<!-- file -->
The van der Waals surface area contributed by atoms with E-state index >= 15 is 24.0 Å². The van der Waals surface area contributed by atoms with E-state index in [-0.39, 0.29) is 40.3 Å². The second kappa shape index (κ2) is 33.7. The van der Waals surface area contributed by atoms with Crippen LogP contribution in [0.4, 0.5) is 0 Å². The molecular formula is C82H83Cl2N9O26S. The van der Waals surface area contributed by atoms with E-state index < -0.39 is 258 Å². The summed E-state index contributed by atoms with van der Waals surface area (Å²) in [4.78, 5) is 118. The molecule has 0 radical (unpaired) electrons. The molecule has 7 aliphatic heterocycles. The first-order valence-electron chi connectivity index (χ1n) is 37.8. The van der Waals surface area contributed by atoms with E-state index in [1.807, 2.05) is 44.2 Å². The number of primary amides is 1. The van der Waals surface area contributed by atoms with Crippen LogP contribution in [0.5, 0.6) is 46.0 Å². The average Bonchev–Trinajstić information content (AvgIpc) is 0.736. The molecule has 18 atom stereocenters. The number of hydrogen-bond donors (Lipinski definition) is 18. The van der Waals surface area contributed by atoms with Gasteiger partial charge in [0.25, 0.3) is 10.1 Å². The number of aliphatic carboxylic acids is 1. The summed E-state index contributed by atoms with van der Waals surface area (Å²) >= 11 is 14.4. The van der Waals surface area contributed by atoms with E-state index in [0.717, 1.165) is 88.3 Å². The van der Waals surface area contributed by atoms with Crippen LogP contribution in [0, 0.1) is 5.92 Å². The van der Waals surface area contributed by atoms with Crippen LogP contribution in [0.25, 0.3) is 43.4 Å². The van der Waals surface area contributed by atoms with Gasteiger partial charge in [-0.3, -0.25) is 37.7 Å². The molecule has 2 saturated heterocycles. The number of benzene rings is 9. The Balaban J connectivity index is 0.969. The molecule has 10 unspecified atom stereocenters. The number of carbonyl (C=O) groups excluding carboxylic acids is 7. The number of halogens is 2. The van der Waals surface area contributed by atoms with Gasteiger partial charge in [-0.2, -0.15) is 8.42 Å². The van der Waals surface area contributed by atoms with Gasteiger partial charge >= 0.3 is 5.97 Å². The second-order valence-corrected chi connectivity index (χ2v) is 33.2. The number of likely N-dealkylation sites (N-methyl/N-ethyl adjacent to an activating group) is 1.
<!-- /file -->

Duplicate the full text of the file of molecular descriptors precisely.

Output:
The van der Waals surface area contributed by atoms with E-state index >= 15 is 24.0 Å². The van der Waals surface area contributed by atoms with E-state index in [-0.39, 0.29) is 40.3 Å². The second kappa shape index (κ2) is 33.7. The van der Waals surface area contributed by atoms with Crippen LogP contribution in [0.4, 0.5) is 0 Å². The molecular formula is C82H83Cl2N9O26S. The van der Waals surface area contributed by atoms with E-state index < -0.39 is 258 Å². The summed E-state index contributed by atoms with van der Waals surface area (Å²) in [4.78, 5) is 118. The molecule has 0 radical (unpaired) electrons. The molecule has 7 aliphatic heterocycles. The first-order valence-electron chi connectivity index (χ1n) is 37.8. The van der Waals surface area contributed by atoms with E-state index in [1.807, 2.05) is 44.2 Å². The number of primary amides is 1. The van der Waals surface area contributed by atoms with Crippen LogP contribution in [0.5, 0.6) is 46.0 Å². The average Bonchev–Trinajstić information content (AvgIpc) is 0.736. The molecule has 18 atom stereocenters. The number of hydrogen-bond donors (Lipinski definition) is 18. The van der Waals surface area contributed by atoms with Gasteiger partial charge in [0.25, 0.3) is 10.1 Å². The number of aliphatic carboxylic acids is 1. The summed E-state index contributed by atoms with van der Waals surface area (Å²) >= 11 is 14.4. The van der Waals surface area contributed by atoms with E-state index in [0.717, 1.165) is 88.3 Å². The van der Waals surface area contributed by atoms with Crippen LogP contribution in [0, 0.1) is 5.92 Å². The van der Waals surface area contributed by atoms with Crippen LogP contribution in [0.25, 0.3) is 43.4 Å². The van der Waals surface area contributed by atoms with Gasteiger partial charge in [-0.3, -0.25) is 37.7 Å². The molecule has 2 saturated heterocycles. The number of benzene rings is 9. The Balaban J connectivity index is 0.969. The molecule has 10 unspecified atom stereocenters. The number of carbonyl (C=O) groups excluding carboxylic acids is 7. The number of halogens is 2. The van der Waals surface area contributed by atoms with Gasteiger partial charge in [-0.2, -0.15) is 8.42 Å². The van der Waals surface area contributed by atoms with Gasteiger partial charge >= 0.3 is 5.97 Å². The second-order valence-corrected chi connectivity index (χ2v) is 33.2. The number of likely N-dealkylation sites (N-methyl/N-ethyl adjacent to an activating group) is 1.